Governing document means the document which sets out the charity’s purposes and how it is run.
Must refers to actions that the law says charity trustees, their agents or employees, have to take.
Permanent endowment means property (land, buildings, investments or cash) which the trustees may not spend as if it were income.
Registered charity means a charity which is active and whose details appear on the register.
Should refers to good practice that charity trustees, their agents or employees, could take but which are not legal requirements.
Trustees means charity trustees. You are a charity trustee if you are responsible, either alone or with other people, for the general control or management of the administration of a charity. Examples of charity trustees include:
- the members of the committee that is responsible for running a charitable group such as a community association or a parent teacher association
- the trustees of a charitable trust (charitable trusts are usually created by a declaration of trust or will)
- the director of a charitable company
If you are unsure about whether you are a charity trustee, please see our guidance The Essential Trustee: What you need to know (CC3).
Your charity may have ‘holding’ or ‘custodian’ trustees. These trustees hold property for the charity but do not manage the charity and must act on the lawful instructions of the charity trustees.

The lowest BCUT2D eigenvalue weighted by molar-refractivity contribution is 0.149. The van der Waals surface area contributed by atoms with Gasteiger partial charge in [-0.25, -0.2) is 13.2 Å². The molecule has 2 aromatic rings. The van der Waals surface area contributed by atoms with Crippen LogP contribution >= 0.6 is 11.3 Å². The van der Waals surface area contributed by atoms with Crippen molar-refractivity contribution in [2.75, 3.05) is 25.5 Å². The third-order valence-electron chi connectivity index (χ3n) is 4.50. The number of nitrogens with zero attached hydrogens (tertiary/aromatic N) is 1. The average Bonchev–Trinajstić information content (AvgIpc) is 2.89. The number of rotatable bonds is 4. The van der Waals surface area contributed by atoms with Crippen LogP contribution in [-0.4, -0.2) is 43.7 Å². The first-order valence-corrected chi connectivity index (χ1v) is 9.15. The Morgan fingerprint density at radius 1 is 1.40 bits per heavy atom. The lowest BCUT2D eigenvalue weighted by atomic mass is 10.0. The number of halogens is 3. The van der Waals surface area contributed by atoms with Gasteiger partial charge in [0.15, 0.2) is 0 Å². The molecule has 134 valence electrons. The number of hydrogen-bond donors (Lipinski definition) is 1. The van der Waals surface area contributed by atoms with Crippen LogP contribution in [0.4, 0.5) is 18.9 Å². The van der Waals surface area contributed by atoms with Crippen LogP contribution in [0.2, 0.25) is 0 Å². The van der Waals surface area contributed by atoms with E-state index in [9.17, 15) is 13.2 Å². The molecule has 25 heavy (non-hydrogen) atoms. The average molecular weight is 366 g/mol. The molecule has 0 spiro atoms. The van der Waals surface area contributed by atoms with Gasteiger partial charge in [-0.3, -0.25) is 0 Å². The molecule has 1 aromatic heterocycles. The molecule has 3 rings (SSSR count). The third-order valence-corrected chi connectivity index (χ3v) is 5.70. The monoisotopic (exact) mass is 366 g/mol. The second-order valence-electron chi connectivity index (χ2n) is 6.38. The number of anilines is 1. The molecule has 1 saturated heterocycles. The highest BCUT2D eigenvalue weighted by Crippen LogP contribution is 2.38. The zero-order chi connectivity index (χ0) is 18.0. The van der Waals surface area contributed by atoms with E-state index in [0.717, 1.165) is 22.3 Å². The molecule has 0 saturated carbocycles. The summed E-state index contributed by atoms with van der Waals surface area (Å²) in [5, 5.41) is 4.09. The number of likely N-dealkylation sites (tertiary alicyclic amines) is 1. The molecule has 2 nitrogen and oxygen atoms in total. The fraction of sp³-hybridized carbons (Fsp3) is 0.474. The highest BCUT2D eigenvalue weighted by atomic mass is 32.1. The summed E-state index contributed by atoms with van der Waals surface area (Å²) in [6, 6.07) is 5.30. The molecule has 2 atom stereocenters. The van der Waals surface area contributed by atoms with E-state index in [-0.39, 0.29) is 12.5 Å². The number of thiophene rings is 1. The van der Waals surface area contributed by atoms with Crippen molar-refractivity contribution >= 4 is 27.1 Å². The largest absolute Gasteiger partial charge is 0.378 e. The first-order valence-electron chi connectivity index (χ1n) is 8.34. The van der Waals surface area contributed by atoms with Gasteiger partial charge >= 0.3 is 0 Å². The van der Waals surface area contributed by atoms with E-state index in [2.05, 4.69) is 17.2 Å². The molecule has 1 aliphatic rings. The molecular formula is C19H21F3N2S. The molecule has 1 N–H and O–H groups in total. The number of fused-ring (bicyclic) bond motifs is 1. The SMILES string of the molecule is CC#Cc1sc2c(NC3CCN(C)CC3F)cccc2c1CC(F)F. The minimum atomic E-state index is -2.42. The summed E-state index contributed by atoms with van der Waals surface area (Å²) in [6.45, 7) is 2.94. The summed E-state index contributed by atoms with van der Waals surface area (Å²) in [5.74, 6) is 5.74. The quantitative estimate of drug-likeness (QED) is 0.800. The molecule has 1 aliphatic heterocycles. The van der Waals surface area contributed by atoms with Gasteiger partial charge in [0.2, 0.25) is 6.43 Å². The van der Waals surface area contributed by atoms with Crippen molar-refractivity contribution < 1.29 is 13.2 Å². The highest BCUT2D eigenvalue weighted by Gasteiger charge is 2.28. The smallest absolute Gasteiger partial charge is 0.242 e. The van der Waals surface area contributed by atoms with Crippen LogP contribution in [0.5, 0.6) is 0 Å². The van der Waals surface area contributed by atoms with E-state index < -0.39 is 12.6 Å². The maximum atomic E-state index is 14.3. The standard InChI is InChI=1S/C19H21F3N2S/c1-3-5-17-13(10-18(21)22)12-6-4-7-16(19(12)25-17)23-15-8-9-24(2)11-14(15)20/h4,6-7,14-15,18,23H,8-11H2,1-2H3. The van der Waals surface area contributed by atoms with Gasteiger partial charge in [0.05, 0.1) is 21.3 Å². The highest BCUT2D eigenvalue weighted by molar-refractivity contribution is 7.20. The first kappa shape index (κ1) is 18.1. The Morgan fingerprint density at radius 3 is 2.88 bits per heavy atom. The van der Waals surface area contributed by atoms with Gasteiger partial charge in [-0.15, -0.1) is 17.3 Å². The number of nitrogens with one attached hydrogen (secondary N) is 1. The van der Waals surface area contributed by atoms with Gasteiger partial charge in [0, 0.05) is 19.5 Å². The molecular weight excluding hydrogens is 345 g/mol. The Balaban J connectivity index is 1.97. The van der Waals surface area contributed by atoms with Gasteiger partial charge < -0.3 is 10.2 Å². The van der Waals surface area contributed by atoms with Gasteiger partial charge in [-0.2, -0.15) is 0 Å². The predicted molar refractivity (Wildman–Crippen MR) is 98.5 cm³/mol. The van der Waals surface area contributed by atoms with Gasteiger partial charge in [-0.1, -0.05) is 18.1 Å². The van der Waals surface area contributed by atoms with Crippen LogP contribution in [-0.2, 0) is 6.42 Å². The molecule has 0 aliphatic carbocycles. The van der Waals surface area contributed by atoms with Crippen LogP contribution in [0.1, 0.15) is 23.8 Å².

Unincorporated charity means a charity that is not formed as a company and does not have corporate status.
3.1 Under the Charities Act:
- trustees of registered charities must inform us if their charity ceases to exist
- the Commission must remove from the register any charity that has ceased to exist or does not operate
3.2 Failure to inform us that a charity has dissolved may lead to us making enquiries about what has happened to it and its assets. We may take action against former charity trustees if the assets have been wrongly applied.
3.3 After a charity has been dissolved, the charity trustees must arrange for its accounting books and records (including cash books, invoices and receipts) to be kept for:
- at least three years after the year they were made for a charitable company
- at least six years after the year they were made for an unincorporated charity
3.4 Even after they have dissolved their charity, the former charity trustees remain responsible for decisions taken while they were in office.